- Using electronic media instead of meeting directly with buyers. Face and voice time are more important than the veil of the Internet.
- Not using a process. Over 90 percent of sales professionals lack a formal roadmap that helps to efficiently find and close business.
- Failing in customer service. Over 50% of every client interaction involves customer service. Kill them with kindness to have them return.
10. Responding to proposals not requested by buyers. Responding to blind RFI’s is simply a waste of time.
©2010. Drew Stevens PhD. All Rights Reserved.
Drew Stevens is one of the world’s leading authorities on business development and sales. Drew is the author of the successful sales process book Split Second Selling. He is also the creator of the Sales Leadership Certificate one of only 14 programs in the United States offering an accredited degree in the profession of selling and has a top ranked podcast called Sales Fitness. To discover how Dr. Drew can assist your organization to increase their business development skills visit him at www.stevensconsultinggroup.com
Why is it that individuals are so negligent to things that make a difference? As a business professional I find it vital to be attentive to nuances that aid relationships. These include graciousness, name recognition and simply being attentive.
Psychologists have studied the use of the Primary/Recency Effect, known for an individual’s ability to recall the first and last things they see or hear. If the cliché holds that people judge a book by its cover, then many will be ignored.
Business today requires being in the moment, and attentive to all things. Misspelling names, forgetting appointments, etc, do not gain accolades. If you want to leave a lasting impression and gain better relationships follow the simple suggestions:
- Follow the Dale Carnegie Rule. In 1983, I read “How to Win Friends and Influence People”. The first rule, “a person’s first name is the sweetest sound they will ever hear. If you do not recall, write it down. If you cannot pronoun it ask the person. Stop being lazy and make a better first impression.
- Cold Call Failure. Cold calling today is repulsive. Too many agents obtaining lists and calling prospects without preparation just provocation. If there is no want or need, there is no conceptual agreement. Stop calling people from a list and target a microcosm that might have a better need for your service.
- Email Etiquette. As the Internet developed positive and negative rules of engagement developed to help with email use. However many today continually send emails without a subject message. Unless you desire a lack of a reply, be more attentive to the subject and actions you want your receiver to take.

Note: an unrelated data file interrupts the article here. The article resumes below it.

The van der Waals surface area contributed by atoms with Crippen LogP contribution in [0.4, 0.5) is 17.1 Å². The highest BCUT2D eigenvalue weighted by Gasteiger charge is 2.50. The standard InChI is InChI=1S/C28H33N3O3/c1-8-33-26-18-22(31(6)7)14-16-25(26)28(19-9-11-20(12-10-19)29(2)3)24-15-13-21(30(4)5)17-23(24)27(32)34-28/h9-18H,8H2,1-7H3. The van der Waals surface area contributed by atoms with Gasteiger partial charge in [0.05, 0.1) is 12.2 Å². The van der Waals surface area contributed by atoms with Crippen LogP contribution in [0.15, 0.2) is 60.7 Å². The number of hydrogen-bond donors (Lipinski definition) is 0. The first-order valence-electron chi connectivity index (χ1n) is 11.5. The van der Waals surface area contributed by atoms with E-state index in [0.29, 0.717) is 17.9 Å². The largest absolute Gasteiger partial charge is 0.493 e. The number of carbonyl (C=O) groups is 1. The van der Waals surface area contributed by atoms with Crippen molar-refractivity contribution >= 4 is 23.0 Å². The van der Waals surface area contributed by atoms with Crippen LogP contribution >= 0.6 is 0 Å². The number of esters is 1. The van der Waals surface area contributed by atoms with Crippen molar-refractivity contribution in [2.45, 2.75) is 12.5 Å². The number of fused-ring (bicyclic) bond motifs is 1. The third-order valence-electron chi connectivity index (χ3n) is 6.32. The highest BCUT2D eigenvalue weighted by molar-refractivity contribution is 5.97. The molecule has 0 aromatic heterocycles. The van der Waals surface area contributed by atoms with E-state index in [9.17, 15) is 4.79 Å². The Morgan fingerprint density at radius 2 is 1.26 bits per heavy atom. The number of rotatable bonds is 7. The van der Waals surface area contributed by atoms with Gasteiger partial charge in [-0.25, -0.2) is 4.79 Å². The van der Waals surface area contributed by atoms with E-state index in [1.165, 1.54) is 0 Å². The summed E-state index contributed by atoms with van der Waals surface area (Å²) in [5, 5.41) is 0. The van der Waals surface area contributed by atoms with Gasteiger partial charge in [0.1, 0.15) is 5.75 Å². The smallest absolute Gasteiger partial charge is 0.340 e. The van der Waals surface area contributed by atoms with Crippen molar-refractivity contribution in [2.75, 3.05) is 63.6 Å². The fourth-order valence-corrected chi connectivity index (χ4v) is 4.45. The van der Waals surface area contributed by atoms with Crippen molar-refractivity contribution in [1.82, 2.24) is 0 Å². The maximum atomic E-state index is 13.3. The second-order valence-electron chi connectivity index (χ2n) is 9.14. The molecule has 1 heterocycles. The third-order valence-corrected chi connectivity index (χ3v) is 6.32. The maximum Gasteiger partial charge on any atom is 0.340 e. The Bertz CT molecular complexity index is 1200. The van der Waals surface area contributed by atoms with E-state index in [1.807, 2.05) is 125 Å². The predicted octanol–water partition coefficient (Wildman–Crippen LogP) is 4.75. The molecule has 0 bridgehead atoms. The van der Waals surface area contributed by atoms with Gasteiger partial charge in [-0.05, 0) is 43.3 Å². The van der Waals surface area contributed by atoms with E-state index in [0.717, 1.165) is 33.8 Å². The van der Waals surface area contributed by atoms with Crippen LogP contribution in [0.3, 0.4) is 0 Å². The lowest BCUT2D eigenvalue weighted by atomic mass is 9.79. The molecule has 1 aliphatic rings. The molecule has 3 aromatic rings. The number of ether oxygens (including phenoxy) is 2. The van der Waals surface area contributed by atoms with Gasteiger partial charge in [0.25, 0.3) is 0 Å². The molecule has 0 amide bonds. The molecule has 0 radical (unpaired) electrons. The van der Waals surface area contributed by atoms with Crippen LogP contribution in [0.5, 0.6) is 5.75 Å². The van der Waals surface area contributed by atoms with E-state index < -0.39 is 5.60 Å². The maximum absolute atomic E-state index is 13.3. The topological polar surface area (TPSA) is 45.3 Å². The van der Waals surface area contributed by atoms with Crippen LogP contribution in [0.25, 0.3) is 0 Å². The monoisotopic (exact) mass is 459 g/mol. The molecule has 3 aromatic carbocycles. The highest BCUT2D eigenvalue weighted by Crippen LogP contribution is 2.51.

- Email Responsiveness. The purpose of email is to allow receivers to reply to email when they have a spare moment. However, what incites many is the general lack of a reply by receivers. People in all businesses are busy, yet this does not allow receivers to negate replies. Unresponsiveness to emails is as insulting as not saying “hello” to familiar faces on the street. No one is that busy.
- Responsiveness to Voice Mail. Similar to emails, stop hiding behind procrastination and return calls.
- Delegation without personalization. In the last few weeks I have sent correspondence to executives related to certain business matters. I realize the information will get read but delegated to a subordinate. However delegation might denote arrogance. Handwriting a simple note communicating the receipt of the letter, the importance of the query and the need for delegation is in the best interest of customer service. Arrogance and laziness trump customer service.
- Follow Up. Return calls when you say you will, send emails when you say you will and offer feedback when promised.
©2010. Drew Stevens PhD. All Rights Reserved.
Drew Stevens is one of the world’s leading authorities on business development and sales thought leadership. Drew is the author of the successful sales process book Split Second Selling. He is also the creator of the Sales Leadership Certificate one of only 14 programs in the United States offering an accredited degree in the profession of selling and has a top ranked podcast called Sales Fitness. To discover how Dr. Drew can assist your organization to increase their business development skills visit him at www.drewstevensconsulting.com.
Winning the races at the NHRA is a TEAM EVENT. You do not enter without a team, and you do not go through the various challenges by yourself either!